BACKGROUND: Although body weight supported (BWS) treadmill training (TT) leads to some improvements in walking ability, it has not been proven that it is more effective than other walking therapies in persons with multiple sclerosis (PwMS). One possible explanation could be that BWSTT focuses on the cyclic movement of the lower extremities while the trunk is passively suspended in the harness. OBJECTIVE: This study aimed to assess the 3 dimensional trunk and pelvis movements during BWS treadmill walking. METHODS: 14 PwMS and 14 healthy persons (8 male/20 female; age 23 to 59 years) walked with 0%, 10%, 20%, 30%, 50% and 70% BWS. After a familiarization period, kinematic electromagnetic tracking (Polhemus Liberty™ 240/16) of the trunk and pelvis movements was applied. Statistical analysis consisted of a repeated measures ANOVA with simple contrasts (SPSS 20). RESULTS: This study shows that BWS walking leads in general to smaller maximum trunk and pelvis movement amplitudes compared with walking without BWS, this with exception of the pelvis anterior-posterior movement in healthy subjects. CONCLUSION: These data help to identify and isolate the effect of different BWS levels in PwMS and in healthy persons and suggest to use BWS lower than 30% for treadmill training.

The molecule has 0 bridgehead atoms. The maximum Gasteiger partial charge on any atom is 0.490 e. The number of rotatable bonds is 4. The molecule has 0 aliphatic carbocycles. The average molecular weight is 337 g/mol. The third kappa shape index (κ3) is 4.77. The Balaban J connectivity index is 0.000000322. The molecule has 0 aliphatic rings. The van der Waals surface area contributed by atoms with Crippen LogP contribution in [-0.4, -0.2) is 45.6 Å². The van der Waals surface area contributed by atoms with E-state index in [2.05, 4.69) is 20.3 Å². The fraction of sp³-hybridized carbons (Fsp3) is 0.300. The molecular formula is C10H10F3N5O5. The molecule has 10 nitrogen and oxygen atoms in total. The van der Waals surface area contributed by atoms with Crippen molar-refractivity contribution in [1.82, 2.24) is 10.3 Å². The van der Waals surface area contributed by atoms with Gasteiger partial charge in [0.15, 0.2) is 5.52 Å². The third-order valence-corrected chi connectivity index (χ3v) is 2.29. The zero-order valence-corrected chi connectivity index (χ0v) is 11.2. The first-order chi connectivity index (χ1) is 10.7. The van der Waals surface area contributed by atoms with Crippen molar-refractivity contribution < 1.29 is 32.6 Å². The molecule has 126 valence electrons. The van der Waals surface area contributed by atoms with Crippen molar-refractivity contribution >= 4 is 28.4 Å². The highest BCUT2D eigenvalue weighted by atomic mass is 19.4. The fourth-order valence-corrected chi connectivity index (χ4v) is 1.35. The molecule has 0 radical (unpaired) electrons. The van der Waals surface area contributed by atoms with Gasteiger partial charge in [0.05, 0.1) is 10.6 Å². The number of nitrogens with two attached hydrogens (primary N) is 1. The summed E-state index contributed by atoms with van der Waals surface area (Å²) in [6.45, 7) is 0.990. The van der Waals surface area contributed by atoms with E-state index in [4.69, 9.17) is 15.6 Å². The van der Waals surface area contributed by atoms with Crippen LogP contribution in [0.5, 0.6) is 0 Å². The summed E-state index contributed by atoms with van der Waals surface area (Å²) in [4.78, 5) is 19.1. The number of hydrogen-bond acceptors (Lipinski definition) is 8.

Original languageEnglish
Pages (from-to)731-740
Number of pages10
Issue number4
Publication statusPublished - 2014

ID: 2520478